- Non-specific symptoms
- Pneumococcal pneumonia
- Pneumococcal bacteremia
- Pneumococcal meningitis
- Pneumococcal acute otitis media
The signs and symptoms of pneumococcal infection depend on the severity of the infection, the type of infection a person has, and which part of the body it affects.
If a doctor suspects a pneumococcal infection, they will test for the presence of the Streptococcus pneumoniae (S. pneumonia) bacteria.
If these bacteria are present, the person may have a pneumococcal infection.
Some infections go away without treatment, but some people will need antibiotics and possibly hospitalization. For this reason, it is important to know the signs and symptoms of pneumococcal disease.
Fever is a symptom of pneumococcal disease.
The signs and symptoms of pneumococcal disease may be non-specific. This means they can occur with any pneumococcal infection.
The most common ones include:
aches and pains
malaise, or generally feeling unwell
These symptoms can appear in the early stages of an infection. They will often go away with over-the-counter medication.
Anyone who has concerns about symptoms should see a doctor. Getting treatment in the early stages can prevent complications from developing.
Possible complications of pneumococcal disease include:
Usually, the bacteria stay in the nose and upper respiratory tract. Sometimes they can spread to other parts of the body and lead to severe complications.
These complications are more likely to affect people with a weakened immune system, including those with existing health conditions, people who are taking medications following a transplant, and those receiving cancer treatment.
If you have a cough that produces green mucus, you should seek medical help.
This is a severe type of lung disease that can be life-threatening. It can occur if pneumococcal bacteria spread to the lungs.
confusion and reduced awareness
breathing problems, such as shortness of breath and rapid breathing
The person may also experience:
Sepsis is a severe and life-threatening inflammatory response that can result from an untreated infection.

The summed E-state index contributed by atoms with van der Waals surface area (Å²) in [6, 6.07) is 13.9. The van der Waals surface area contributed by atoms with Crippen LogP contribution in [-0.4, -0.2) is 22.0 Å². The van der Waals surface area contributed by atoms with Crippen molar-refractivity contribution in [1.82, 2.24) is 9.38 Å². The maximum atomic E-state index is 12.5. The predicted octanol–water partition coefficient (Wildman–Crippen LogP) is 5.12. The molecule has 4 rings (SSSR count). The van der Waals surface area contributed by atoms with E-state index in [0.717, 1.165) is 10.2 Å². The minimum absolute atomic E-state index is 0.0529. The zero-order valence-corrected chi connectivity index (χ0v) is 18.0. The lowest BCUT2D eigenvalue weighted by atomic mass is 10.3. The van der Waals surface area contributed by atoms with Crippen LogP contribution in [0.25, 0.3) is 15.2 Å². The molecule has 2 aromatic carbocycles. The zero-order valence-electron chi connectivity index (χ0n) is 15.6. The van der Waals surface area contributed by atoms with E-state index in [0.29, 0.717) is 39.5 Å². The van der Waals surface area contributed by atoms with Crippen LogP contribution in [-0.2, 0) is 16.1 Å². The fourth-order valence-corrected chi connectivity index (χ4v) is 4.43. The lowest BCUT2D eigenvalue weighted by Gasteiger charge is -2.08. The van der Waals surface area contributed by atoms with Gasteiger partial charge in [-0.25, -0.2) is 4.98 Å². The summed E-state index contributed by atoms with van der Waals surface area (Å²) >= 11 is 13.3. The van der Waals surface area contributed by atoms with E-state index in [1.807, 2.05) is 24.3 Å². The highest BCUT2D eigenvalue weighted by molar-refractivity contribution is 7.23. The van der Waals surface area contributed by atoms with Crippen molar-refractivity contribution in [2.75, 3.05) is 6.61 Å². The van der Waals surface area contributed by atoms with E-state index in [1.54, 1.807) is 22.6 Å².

confusion or disorientation, known as altered mental status
a rapid heart rate
fever, shivering, or chills
severe body pains
This is a blood infection that can be life-threatening in children and older people.
muscular aches and pains
a rapid heart rate
This can develop if the infection spreads to the meninges, the layer of tissue that surrounds the brain. It can be life-threatening, and a person who develops pneumococcal meningitis will usually need to spend time in the hospital.
Signs and symptoms may include:
nausea and vomiting
sensitivity to light
Without treatment, there is a higher risk of a coma. Meningitis can be fatal.
Pneumococcal acute otitis media
Another name for this condition is a middle-ear infection. It can affect anyone, but it is common in young children.
Earache Is a possible complication of pneumococcal disease.
Signs and symptoms include:
a red and swollen eardrum
temporary hearing loss
A middle ear infection is usually mild, but in some cases, it can lead to a burst eardrum, permanent hearing loss, or a more severe infection, such as meningitis.
If a child has frequent ear infections, the doctor may need to fit an ear tube, known as a grommet, to reduce the risk of complications.
If anyone shows signs of any of these infections, it is important to see a doctor, especially if the person has a higher risk, due to their age or another health condition.
The health authorities recommend vaccinations for those aged under 2 years or over 65 years, those who smoke cigarettes, and anyone with a health condition that increases the risk of them developing an infection.
At what point should you see a doctor if you have these symptoms?
Contact your primary care physician for evaluation any time you suspect a serious infection.
Signs and symptoms can include persistent fever, shaking chills, a cough that produces green mucus, severe neck stiffness, ongoing shortness of breath, or confusion that does not resolve.
You may require blood tests and antibiotics to help clear an infection and prevent it causing complications.
Daniel Murrell, MD
Answers represent the opinions of our medical experts. All content is strictly informational and should not be considered medical advice.